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Poisoning: First aid


Poisoning is injury or death due to swallowing, inhaling, touching or injecting various drugs, chemicals, venoms or gases. Many substances — such as drugs and carbon monoxide — are poisonous only in higher concentrations or dosages. And others — such as cleaners — are dangerous only if ingested. Children are particularly sensitive to even small amounts of certain drugs and chemicals.

How you treat someone who may have been poisoned depends on:

  • The person's symptoms.
  • The person's age.
  • Whether you know the type and amount of the substance that caused poisoning.

If you are concerned about possible poisoning, call Poison Help at 800-222-1222 in the United States or your regional poison control center. It may help to place a refrigerator magnet or a visible sticker in your home with the poison control number. Poison control centers are excellent resources for poisoning information and, in many situations, may advise that in-home observation is all that's needed.

When to seek emergency help

Call 911 or your local emergency number immediately if the person is:

  • Drowsy or unconscious.
  • Having difficulty breathing or has stopped breathing.
  • Uncontrollably restless or agitated.
  • Having seizures.
  • Known to have taken medicines, or any other substance, intentionally or accidentally overdosed (in these situations the poisoning typically involves larger amounts, often along with alcohol).

Call Poison Help at 800-222-1222 in the United States or your regional poison control center in the following situations:

  • The person is stable and has no symptoms.
  • The person is going to be transported to the local emergency department.

Be ready to describe the person's symptoms, age, weight, other medicines the person is taking, and any information you have about the poison. Try to find out the amount ingested and how long since the person was exposed to it. If possible, have on hand the pill bottle, medicine package or other suspected container so that you can refer to its label when speaking with the poison control center.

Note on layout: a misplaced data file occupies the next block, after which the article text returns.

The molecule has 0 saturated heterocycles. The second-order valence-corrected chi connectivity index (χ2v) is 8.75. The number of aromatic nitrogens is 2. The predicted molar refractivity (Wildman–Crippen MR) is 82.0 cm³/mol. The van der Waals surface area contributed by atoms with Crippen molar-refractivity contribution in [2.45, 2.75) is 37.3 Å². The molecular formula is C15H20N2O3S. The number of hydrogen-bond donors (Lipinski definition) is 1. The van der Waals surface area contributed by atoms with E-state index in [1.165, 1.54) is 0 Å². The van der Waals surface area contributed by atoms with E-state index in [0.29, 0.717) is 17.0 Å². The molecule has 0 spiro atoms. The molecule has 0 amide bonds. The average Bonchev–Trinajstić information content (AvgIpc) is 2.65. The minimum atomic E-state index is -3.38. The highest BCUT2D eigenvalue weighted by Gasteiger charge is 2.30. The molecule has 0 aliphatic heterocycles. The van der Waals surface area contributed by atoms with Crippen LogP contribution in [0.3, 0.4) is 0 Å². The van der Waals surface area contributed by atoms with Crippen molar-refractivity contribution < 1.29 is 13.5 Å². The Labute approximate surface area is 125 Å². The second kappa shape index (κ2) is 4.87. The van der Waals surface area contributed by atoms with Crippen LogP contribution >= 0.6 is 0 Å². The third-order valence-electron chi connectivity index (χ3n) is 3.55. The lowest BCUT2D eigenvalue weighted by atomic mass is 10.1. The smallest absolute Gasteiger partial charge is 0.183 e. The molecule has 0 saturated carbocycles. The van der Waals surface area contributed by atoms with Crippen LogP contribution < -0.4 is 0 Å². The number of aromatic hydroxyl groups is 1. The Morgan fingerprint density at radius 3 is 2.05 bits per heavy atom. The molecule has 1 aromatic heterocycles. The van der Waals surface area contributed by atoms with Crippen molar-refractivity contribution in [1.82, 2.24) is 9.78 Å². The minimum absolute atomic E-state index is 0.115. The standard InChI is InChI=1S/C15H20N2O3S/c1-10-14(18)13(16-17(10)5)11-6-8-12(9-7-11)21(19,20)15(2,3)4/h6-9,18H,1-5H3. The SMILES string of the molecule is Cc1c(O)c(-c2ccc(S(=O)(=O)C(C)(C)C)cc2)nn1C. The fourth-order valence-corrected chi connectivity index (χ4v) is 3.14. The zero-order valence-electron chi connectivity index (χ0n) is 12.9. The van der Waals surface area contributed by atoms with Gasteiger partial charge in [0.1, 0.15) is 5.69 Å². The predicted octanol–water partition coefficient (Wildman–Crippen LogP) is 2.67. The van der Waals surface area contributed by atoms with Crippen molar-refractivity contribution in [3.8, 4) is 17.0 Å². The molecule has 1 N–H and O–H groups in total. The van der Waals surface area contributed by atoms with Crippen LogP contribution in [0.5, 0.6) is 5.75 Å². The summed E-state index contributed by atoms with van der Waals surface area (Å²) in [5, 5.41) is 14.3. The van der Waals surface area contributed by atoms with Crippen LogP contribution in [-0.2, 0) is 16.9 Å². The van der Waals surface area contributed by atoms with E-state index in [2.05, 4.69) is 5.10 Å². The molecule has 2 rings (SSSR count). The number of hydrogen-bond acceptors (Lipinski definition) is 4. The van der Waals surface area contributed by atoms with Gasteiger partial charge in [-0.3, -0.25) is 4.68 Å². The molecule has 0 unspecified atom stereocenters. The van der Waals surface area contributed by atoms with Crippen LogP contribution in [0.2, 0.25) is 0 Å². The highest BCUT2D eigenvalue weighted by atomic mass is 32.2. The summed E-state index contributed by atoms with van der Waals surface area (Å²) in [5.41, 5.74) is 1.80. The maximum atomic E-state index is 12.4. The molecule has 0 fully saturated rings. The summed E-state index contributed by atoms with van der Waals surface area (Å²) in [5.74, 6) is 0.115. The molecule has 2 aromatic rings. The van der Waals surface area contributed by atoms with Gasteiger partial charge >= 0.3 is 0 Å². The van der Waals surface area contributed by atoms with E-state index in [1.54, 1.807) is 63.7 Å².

Poisoning symptoms can mimic other conditions, such as seizure, alcohol intoxication, stroke and insulin reaction. Symptoms of poisoning may include:

  • Burns or redness around the mouth and lips.
  • Breath that smells like chemicals, such as gasoline or paint thinner.
  • Vomiting.
  • Difficulty breathing.
  • Drowsiness.
  • Confusion or other altered mental status.

If you suspect poisoning, be alert for clues such as empty pill bottles or packages, scattered pills, and burns, stains and odors on the person or nearby objects. With a child, consider the possibility that the child may have applied medicated patches, taken prescription medicines or swallowed a button battery.


Take the following actions until help arrives:

  • Swallowed poison. Remove anything remaining in the person's mouth. If the suspected poison is a household cleaner or other chemical, read the container's label and follow instructions for accidental poisoning.
  • Poison on the skin. Remove any contaminated clothing using gloves. Rinse the skin for 15 to 20 minutes in a shower or with a hose.
  • Poison in the eye. Gently flush the eye with cool or lukewarm water for 20 minutes or until help arrives.
  • Button batteries. The small, flat batteries used in watches and other electronics — particularly the larger, nickel-sized ones — are especially dangerous to small children. A battery stuck in the esophagus can cause severe tissue burns.

    If you suspect that a child has swallowed one of these batteries, immediately take the child for an emergency X-ray to find its location. If the battery is in the esophagus, it will have to be removed. If it has passed into the stomach, it's usually safe to allow it to pass on through the intestinal tract.

  • Medicated patches. If you think a child got hold of medicated patches — adhesive products for transdermal drug delivery — carefully inspect the child's skin and remove any that are attached. Also check the roof of the mouth, where medicated patches can get stuck if the child sucks on them.
  • Inhaled poison. Get the person into fresh air as soon as possible.
  • If the person vomits, turn the person's head to the side to prevent choking.
  • Begin CPR if the person shows no signs of life, such as moving, breathing or coughing.
  • Call Poison Help at 800-222-1222 in the United States or your regional poison control center for additional instructions.
  • Have somebody gather pill bottles, packages or containers with labels, and any other information about the poison to send along with the ambulance team.

In the case of an opioid overdose

If the person is at risk of overdose of opioid pain medication and naloxone (Narcan) is available, please administer. Increasingly, healthcare providers are giving people Narcan injectable prescriptions if they are at risk of overdose. Loved ones should be familiar with how to use them.

What to avoid

  • Syrup of ipecac. Don't give syrup of ipecac or do anything to induce vomiting. Expert groups, including the American Association of Poison Control Centers and the American Academy of Pediatrics, no longer endorse using ipecac in children or adults who have taken pills or other potentially poisonous substances. No good evidence proves its effectiveness, and it often can do more harm than good.

    If you still have old bottles of syrup of ipecac in your home, throw them away.

Content Last Updated: 30-Apr-2024
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